TL;DR: Forget about all the non-game things you could do, like making a website, starting a company, or marketing your unfinished game and just finish. Give yourself a deadline and make it your sole priority.
Last year my great friend and long-time collaborator, Jake Jefferies, and I decided to start a video game studio called New Beings. We released our first game for iOS, Android, and the web called Infinite Orbit in the beginning of 2015. A lot of people have asked us about this process, especially people like us who are trying to go from the place we were a year ago - that is, never having made a game - to where we are now. We wanted to write something so we could share this process with others and to remind ourselves what it was like and how we can improve. This kind of thing is usually called a post-mortem, but we don’t like that name. We are not doing an autopsy, and our subject isn’t dead. Updates can come when you least expect them! We just want to share our thoughts on one experience that is part of a continuum.
Early 2014: It’s very cold, snowing, and windy. Jake and I have been meeting regularly (also known as “hanging out”) to discuss the mechanics of our top down battle/racing game. It’s gonna be great. It’s going to have powerups and strategy and fast paced action. It’s also going to have online multiplayer. Jake started programming the game using Processing and lots of Java libraries. He fleshed out some of the mechanics, collision detection, and a very basic working multiplayer LAN setup. However, things weren’t lining up timewise. I couldn’t offer any help with the actual programming or art because of prior commitments, so Jake was doing all the real work. We ended up losing steam without a clear finishing line or release strategy, and a game that was too big for our first project. We learned a lot, but we didn’t end up with anything close to a finished game.
Months later, I got a clear picture of a simple mobile game that was basically a spin on Flappy Bird or the Helicopter game. I drew sketches of every screen, with notes on gameplay and what every button did. These became the wireframes that laid out everything a player could possibly see, which didn’t take long because the game is quite small. I got really excited about the game because there was a clear plan about exactly what we needed to execute. I showed Jake and asked him if he wanted to work on it. He said yes, but that he wanted to make it in 3D. We went back and forth about how we should program it and eventually settled on using Unity, which Jake already had experience with.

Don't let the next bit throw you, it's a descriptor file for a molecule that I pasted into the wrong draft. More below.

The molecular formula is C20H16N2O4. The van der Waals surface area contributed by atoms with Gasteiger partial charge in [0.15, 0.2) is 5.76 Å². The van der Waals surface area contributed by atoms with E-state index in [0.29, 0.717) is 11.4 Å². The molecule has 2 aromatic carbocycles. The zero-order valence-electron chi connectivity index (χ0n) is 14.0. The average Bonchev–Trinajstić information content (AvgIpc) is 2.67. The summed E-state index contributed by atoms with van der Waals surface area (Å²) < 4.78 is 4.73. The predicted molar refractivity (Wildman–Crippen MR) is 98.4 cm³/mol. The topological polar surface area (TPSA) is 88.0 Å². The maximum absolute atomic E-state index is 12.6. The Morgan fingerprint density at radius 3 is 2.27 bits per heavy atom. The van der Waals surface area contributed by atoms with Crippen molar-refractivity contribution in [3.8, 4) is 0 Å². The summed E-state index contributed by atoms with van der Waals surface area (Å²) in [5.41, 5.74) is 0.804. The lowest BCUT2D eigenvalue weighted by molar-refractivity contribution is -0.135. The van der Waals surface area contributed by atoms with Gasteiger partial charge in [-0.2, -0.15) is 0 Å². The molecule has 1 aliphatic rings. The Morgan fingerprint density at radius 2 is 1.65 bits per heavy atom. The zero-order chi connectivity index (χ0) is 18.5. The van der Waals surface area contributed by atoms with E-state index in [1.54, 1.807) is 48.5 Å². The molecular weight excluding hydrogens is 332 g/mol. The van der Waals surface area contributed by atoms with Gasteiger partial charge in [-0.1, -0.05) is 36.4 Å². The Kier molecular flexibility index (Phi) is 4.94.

Workflow and Planning
Jake and I work well together. We get excited about similar ideas and have complementary skills. Jake is a professional 3D artist who has been developing his artistic voice for years, working for other people and making his own 3D art. He’s also a programmer with really deep coding chops. I am a professional web developer with good UX/UI skills. I’m working to learn the art of game design and I’m a good planner. Jake thinks a lot about the artfulness of our projects and I think a lot about the concrete details of getting it done. We both have a common game vocabulary - that is, similar games we’ve played and loved. If you happen to be looking for someone to make a game with (or any other project), try and find somebody who complements your skills, inspires you, and also pushes you just enough. Also, pick someone you admire and who you’d describe as a “beast” at what they do (a la Paul Graham). Hopefully, you’ll be lucky like me and one of your friends will already fit the bill!
For this game we ended up splitting the work pretty evenly between art and programming, with Jake creating all the 3D assets and animation, while I did the programming and user interface design. This gave me a chance to learn C# and Unity, with Jake there to provide any help with all the new concepts I needed to learn. For the most part, we worked in the same room. I went to Jake’s apartment after work about 2 nights a week and slept on an air mattress if we ended up going really late. Both of us were, and still are, working full time. Both Jake and I felt that our main goal for this game was above all, to finish. I recommend this approach to anyone who has wanted a game but hasn’t been able to make it happen. Forget about everything else and just ship it.